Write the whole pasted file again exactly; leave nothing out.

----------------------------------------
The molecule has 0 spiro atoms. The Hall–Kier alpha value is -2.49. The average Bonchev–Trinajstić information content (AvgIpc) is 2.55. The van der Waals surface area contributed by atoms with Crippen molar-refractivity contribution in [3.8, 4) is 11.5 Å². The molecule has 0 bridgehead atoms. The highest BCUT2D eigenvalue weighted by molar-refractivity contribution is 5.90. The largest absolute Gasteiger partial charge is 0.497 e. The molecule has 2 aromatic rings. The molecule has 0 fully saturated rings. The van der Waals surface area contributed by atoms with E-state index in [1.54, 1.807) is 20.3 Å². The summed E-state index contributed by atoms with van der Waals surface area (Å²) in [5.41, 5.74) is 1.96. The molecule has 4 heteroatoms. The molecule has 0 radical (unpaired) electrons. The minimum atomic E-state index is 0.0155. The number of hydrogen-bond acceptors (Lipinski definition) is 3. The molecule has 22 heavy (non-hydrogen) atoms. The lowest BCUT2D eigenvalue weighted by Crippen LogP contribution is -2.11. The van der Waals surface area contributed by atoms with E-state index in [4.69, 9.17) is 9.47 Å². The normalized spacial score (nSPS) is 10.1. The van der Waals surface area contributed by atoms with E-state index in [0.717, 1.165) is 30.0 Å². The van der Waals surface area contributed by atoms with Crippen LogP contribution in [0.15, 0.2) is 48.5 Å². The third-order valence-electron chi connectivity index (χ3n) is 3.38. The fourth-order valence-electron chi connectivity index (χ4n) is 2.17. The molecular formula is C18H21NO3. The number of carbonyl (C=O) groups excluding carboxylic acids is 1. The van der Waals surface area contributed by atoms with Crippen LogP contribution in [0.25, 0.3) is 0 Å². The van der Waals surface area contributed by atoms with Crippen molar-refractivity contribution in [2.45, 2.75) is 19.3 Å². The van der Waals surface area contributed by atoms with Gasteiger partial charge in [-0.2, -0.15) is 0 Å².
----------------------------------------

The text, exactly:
The molecule has 0 spiro atoms. The Hall–Kier alpha value is -2.49. The average Bonchev–Trinajstić information content (AvgIpc) is 2.55. The van der Waals surface area contributed by atoms with Crippen molar-refractivity contribution in [3.8, 4) is 11.5 Å². The molecule has 0 bridgehead atoms. The highest BCUT2D eigenvalue weighted by molar-refractivity contribution is 5.90. The largest absolute Gasteiger partial charge is 0.497 e. The molecule has 2 aromatic rings. The molecule has 0 fully saturated rings. The van der Waals surface area contributed by atoms with E-state index in [1.54, 1.807) is 20.3 Å². The summed E-state index contributed by atoms with van der Waals surface area (Å²) in [5.41, 5.74) is 1.96. The molecule has 4 heteroatoms. The molecule has 0 radical (unpaired) electrons. The minimum atomic E-state index is 0.0155. The number of hydrogen-bond acceptors (Lipinski definition) is 3. The molecule has 22 heavy (non-hydrogen) atoms. The lowest BCUT2D eigenvalue weighted by Crippen LogP contribution is -2.11. The van der Waals surface area contributed by atoms with E-state index in [4.69, 9.17) is 9.47 Å². The normalized spacial score (nSPS) is 10.1. The van der Waals surface area contributed by atoms with E-state index in [0.717, 1.165) is 30.0 Å². The van der Waals surface area contributed by atoms with Crippen LogP contribution in [0.15, 0.2) is 48.5 Å². The third-order valence-electron chi connectivity index (χ3n) is 3.38. The fourth-order valence-electron chi connectivity index (χ4n) is 2.17. The molecular formula is C18H21NO3. The number of carbonyl (C=O) groups excluding carboxylic acids is 1. The van der Waals surface area contributed by atoms with Crippen LogP contribution in [0.25, 0.3) is 0 Å². The van der Waals surface area contributed by atoms with Crippen molar-refractivity contribution in [2.45, 2.75) is 19.3 Å². The van der Waals surface area contributed by atoms with Gasteiger partial charge in [-0.2, -0.15) is 0 Å².